The state of California passed a law in 2007 that placed restrictions on the type of food sold in vending machines and as cafeteria extras in the schools. A recent study found that, as a result, California high schoolers have an overall caloric intake that is almost 800 calories a week less, on average, than the typical teenager in other states
The state of California passed a law in 2007 that placed restrictions on junk foods sold in vending machines and as cafeteria extras in the schools. The intention was to help students cut back on calories consumed from junk foods and possibly get a little healthier. A new study followed up on the outcome so far, and found that these pioneering lawmakers did in fact do the kids of California a positive service.
The research, which took place at the University of Illinois at Chicago, discovered that high school students in California have a lower caloric intake and are eating less fat and sugar — at least during school hours — than their counterparts elsewhere in the country.1 And even if it makes no impact on their food consumption outside of school, it has enough of an influence to reduce their overall daily calorie count.
The scientists analyzed data collected by the Centers for Disease Control and Prevention on the eating habits of 680 high school students in California and 14 states that have no restrictions on the foods sold in school. Of all the states considered, the kids of California have the lowest average daily calorie count, as well as the lowest for consumption of fat and added sugars. It stands to reason that changes in their school day diets made a large part of the difference, since their daily calorie consumption from school food was lower than that of students elsewhere. California high schoolers received approximately 21.5 percent of their daily calories at school, while other states averaged 28.4 percent.
Since their overall caloric intake is almost 160 calories less on average than the typical teenager in another state, it would seem that they are not going hungry or eating more when they go home to make up the difference. And this 160 calories or so every single day adds up. In a five-day school week, that’s 800 fewer calories consumed. Considering that every 3500 calories equals a pound of extra body weight, we’re talking about almost one pound not gained a month, or 12 pounds a year. And over 3 years of high school, that’s a difference of 36 pounds in extra body weight not gained. Over time, it’s small changes and cutbacks such as these that may be the key to preventing obesity.
California has been working hard to limit the junk foods its children have access to for years. The state has prohibited soft drinks from being sold, first in elementary schools then later in high schools as well. But even in a forward-thinking, health-minded state such as California, there are plenty of improvements that can still be made. In actuality, the junk food ban is not a true ban. It’s not that snacks devoid of nutrition are outlawed; they simply have to come in below a certain threshold in fat and calorie counts. So these kids are eating lighter to be sure, but not necessarily healthier. Instead of a bag of greasy, full-fat potato chips, they are getting baked chips. Much lower in calories, but still 100%, high-glycemic, non-nutritional, empty calories and made with lots of added chemical junk.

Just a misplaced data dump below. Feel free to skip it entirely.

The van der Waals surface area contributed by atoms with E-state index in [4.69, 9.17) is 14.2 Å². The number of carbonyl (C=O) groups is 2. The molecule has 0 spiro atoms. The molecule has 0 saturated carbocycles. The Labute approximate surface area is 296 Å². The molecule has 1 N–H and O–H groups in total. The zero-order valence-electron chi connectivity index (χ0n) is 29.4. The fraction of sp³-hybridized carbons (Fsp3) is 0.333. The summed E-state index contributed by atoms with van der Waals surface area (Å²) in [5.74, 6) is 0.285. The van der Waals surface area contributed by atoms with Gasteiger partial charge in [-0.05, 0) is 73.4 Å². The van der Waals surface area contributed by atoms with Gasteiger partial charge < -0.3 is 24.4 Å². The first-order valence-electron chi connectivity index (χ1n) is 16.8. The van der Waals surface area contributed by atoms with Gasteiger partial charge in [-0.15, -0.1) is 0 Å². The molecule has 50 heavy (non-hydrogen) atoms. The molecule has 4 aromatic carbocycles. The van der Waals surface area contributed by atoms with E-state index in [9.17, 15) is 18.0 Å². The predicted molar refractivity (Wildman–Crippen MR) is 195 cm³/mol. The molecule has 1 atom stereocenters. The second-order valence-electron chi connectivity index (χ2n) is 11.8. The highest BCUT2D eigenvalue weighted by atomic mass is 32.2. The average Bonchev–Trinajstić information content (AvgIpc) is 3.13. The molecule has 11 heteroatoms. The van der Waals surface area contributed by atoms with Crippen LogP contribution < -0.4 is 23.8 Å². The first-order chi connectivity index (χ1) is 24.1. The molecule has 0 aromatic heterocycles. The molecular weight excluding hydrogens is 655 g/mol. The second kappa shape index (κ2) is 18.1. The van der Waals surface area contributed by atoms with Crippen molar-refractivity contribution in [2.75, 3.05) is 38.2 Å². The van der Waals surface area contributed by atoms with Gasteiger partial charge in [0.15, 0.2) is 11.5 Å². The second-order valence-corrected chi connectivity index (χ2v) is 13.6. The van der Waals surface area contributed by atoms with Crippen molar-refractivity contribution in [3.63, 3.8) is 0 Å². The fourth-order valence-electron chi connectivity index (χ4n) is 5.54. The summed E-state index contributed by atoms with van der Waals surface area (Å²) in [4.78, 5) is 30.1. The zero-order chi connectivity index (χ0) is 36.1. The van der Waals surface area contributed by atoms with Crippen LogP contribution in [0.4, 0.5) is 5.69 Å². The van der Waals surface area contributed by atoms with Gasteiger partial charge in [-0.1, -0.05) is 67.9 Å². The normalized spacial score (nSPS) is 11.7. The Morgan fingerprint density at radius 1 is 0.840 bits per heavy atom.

But back to the positive side, anything that can make a dent in childhood obesity figures is good news. It’s estimated that childhood obesity ultimately costs as much as $100 billion a year in the United States alone. When the effort is made, however, the benefits start to appear, as they have in California. And the California results merely confirm an experiment that took place on the other side of the country, in Somerville, Massachusetts. In 2002, a professor at nearby Tufts University started a program called Shape Up Somerville.2 The community got on board and started making improvements in various health-related areas. They hired more crossing guards and repainted town crosswalks, which increased the number of children walking to school by five percent. The schools started offering fresh produce every day for breakfast and lunch and removed many high calorie items such as French fries from their menus. Many local restaurants joined in and began providing half-portion options. Five years after it was begun, residents reported that they were very happy with the results. And the research showed that 8-year-olds in Somerville had slowed their weight gains by approximately a pound over each eight months school year.
These are the kinds of changes that add up over time. Plus, it starts teaching our youth at an early age little ways to make their lifestyles more healthy for years to come.
1 O’Connor, Anahad. “Bans on School Junk Food Pay Off in California.” New York Times. 8 May 2012. Accessed 17 May 2012. <http://well.blogs.nytimes.com/2012/05/08/bans-on-school-junk-food-pay-off-in-california/?ref=health>.
2 “Shape Up Somerville.” Tufts University Gerald J. and Dorothy R. Friedman School of Nutrition Science and Policy. (Accessed 20 May 2012.). <http://www.nutrition.tufts.edu/index.php?q=research/shapeup-somerville >.